Your Healthcare IT Apps are Sizable Investments
By Bob Bain, Consulting Manager & Sr Healthcare Consultant, Hayes Management Consulting
In today’s world of smart phones, we are constantly reminded of updates to our applications (apps) that are available for download. However, do you know if there is an update for any of your healthcare system apps? These applications cost thousands or millions of dollars to purchase and install, handle critical personal patient data, test results and other information pertinent to the safe delivery of care to your patients.
Most of these apps do not come with friendly reminders to update. In fact, unless you have a service plan, you may not know that updates are available. Some updates may be minor fixes that do not impact patient care; however, many updates, patches and hotfixes will have an immediate impact and improvement to some aspects of patient care.
So what do you need to do? First, catalog them. The simplest way to do this is to create a spreadsheet including the name, vendor, date of purchase, departments that use it, department contacts, cost of purchase, current version, last date of upgrade, whether a service contract is in effect, cost of service contract, and the date the service contract expires. Also, date the spreadsheet to know when it was created and updated moving forward.
If you are beginning from scratch, it may take some time to compile this information as there are probably dozens of applications in use by your organization. You will need to talk with department leaders who use the applications and contact your contract or legal department to obtain a copy of the purchase contract. This will show you exactly what you purchased and from whom.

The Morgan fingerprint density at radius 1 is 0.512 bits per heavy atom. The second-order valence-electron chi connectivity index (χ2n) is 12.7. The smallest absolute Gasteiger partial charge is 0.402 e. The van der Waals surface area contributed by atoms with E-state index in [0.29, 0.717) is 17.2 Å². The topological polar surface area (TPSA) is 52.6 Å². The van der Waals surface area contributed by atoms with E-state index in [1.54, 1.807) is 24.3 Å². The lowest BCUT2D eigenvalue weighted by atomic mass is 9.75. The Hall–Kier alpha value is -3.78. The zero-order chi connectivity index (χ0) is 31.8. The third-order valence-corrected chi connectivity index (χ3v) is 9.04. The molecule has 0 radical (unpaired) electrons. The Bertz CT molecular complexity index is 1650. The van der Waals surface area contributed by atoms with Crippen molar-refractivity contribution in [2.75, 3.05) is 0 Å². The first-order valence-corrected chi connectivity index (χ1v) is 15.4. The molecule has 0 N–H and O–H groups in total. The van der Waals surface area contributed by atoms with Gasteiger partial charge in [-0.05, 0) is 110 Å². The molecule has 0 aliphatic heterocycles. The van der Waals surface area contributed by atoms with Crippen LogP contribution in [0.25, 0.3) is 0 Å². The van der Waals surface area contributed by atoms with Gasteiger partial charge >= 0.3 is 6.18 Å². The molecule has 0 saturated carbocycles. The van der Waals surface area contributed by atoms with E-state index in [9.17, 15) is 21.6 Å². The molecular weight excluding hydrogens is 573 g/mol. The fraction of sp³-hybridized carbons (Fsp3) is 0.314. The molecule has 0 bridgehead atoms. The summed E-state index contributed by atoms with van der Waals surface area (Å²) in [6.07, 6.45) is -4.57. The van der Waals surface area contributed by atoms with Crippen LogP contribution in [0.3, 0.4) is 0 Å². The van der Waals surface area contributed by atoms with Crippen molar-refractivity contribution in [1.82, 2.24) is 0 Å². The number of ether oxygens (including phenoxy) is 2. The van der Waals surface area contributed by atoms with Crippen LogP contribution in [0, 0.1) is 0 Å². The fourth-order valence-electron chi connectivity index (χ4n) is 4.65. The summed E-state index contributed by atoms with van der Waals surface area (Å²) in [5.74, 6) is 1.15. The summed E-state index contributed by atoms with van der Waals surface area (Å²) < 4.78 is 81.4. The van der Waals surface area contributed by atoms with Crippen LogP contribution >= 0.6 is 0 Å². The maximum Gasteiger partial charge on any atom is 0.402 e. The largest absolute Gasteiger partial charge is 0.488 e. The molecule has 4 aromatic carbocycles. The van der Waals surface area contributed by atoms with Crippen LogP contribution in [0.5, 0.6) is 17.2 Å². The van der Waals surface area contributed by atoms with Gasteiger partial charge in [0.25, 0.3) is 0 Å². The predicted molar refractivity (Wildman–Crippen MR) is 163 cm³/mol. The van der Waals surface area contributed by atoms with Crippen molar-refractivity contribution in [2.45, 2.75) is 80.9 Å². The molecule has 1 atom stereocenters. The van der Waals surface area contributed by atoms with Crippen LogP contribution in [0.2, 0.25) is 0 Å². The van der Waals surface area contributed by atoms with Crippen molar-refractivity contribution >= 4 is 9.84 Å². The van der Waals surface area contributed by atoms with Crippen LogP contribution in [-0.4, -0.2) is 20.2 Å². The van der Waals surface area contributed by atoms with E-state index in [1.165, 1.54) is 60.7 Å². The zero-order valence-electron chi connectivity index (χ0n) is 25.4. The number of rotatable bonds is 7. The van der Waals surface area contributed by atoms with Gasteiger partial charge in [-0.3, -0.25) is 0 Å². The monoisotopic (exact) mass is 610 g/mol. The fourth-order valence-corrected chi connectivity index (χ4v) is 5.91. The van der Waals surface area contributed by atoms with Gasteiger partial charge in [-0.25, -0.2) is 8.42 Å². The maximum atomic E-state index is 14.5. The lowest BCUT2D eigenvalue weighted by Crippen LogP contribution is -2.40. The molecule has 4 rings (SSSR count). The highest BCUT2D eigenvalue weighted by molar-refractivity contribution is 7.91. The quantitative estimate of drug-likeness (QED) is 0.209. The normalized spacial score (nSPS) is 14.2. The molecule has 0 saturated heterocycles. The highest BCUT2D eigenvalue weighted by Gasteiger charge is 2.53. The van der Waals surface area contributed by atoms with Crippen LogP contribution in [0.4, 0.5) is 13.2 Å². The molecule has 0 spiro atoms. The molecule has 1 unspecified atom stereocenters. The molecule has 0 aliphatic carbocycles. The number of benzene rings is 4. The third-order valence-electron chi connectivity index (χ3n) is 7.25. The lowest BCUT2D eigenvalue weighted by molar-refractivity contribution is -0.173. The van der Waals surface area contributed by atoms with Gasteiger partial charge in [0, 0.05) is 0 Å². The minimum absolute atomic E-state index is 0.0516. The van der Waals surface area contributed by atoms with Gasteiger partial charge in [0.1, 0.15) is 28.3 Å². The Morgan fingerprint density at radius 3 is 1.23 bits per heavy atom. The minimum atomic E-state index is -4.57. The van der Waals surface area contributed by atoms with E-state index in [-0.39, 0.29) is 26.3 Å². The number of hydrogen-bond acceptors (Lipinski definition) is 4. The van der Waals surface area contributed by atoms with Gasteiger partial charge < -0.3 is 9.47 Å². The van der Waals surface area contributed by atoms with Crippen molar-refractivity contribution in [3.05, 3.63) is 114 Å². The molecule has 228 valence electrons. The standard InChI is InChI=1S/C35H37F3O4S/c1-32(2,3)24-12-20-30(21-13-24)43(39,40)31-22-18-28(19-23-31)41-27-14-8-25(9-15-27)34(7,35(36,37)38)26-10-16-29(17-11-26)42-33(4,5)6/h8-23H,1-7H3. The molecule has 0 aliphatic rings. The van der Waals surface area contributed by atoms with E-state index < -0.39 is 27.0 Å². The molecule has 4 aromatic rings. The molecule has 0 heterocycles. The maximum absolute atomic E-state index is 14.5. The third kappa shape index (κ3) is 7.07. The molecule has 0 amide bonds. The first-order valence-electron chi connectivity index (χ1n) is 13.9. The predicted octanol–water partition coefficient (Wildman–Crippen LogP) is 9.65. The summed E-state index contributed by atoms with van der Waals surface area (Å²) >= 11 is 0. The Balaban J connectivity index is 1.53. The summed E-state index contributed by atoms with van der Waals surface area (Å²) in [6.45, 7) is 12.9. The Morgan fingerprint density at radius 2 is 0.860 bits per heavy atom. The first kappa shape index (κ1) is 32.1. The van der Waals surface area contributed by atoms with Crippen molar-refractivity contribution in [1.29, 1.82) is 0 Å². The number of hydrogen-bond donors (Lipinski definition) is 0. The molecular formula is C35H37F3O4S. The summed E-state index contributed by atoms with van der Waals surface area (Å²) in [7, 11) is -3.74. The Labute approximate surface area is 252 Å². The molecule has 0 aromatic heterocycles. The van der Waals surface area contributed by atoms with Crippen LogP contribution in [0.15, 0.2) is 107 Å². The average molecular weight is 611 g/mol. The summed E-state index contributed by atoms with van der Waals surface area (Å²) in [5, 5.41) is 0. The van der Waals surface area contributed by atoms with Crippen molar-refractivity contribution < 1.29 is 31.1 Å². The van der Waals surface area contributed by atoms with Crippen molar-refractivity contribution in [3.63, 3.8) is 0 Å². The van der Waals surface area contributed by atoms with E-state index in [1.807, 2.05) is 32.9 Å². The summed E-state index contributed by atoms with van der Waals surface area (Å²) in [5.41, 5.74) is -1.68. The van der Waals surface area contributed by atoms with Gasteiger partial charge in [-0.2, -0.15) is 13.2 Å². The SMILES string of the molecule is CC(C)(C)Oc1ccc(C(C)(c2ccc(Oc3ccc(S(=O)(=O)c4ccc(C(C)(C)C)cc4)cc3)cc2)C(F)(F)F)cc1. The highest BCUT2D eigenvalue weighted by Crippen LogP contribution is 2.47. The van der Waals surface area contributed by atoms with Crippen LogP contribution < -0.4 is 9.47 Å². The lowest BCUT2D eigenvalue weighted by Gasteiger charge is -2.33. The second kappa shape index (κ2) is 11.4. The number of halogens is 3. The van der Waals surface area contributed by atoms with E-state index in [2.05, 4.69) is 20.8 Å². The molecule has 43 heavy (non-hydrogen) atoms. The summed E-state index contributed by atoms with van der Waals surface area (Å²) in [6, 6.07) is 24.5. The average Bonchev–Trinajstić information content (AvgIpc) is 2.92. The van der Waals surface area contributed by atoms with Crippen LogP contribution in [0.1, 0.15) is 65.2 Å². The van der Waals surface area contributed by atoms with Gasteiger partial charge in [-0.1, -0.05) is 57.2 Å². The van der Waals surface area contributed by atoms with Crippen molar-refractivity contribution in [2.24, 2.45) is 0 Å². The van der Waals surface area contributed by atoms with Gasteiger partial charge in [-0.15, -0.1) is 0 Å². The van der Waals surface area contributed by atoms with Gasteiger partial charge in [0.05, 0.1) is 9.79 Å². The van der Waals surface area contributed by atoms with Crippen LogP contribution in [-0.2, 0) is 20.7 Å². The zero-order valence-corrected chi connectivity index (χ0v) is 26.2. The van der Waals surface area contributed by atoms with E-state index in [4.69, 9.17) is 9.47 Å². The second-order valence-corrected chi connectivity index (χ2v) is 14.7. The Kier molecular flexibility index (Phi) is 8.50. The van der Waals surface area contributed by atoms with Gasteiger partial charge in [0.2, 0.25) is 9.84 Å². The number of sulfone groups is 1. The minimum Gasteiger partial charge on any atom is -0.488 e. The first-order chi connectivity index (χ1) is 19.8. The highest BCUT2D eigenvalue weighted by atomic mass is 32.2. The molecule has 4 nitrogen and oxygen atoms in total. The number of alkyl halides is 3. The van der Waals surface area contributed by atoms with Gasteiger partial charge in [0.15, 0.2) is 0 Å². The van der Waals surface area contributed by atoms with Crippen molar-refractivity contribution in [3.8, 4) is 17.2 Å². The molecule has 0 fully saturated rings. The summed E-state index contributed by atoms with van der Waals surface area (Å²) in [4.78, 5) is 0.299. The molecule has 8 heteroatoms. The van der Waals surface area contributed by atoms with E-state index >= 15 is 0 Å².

Once you compile your baseline information, contact the vendors and determine if updates/patches/ hot fixes are available. Decide how critical these updates are and whether they are worth the investment. Something to consider: Do you still need this app? Are there better choices on the market today that were not available when you made your initial purchase? Explore and investigate!
If you have a service contract, you are probably paying for the updates and installation assistance from the vendor. If you do not, you may have to pay for the update – and it may be worth it. While there may be some urgency to install critical updates, be sure that it is well planned. If other organizations have installed the update, were they successful? Does the update have any bugs or negative consequences? Do you have a test environment that you can install the upgrade on to ensure compliance within your organization’s policies and protocols? Does end user testing need to be performed? If so, are training documents available from the vendor or do you have to create your own? Do workflows need to be modified? Do processes need to be tweaked? Understand and deploy your update to maximize its positive impact on your organization. Prior to go-live, ensure that you test and validate all aspects of the application to know where your data is today and where it will be after the update.
Lastly, make sure that you inform and train end-users about the update if applicable. Do workflows need to be modified? Do processes need to be tweaked? Understand and deploy your update to maximize positive impact on your organization.
Bottom line: Do not let the sizable initial investment that you made in the application give you diminishing returns because you do not have the latest updates and benefits from the software. One thing is sure with software these days – change is constant.
This article was originally published on Hayes Management Consulting and is republished here with permission.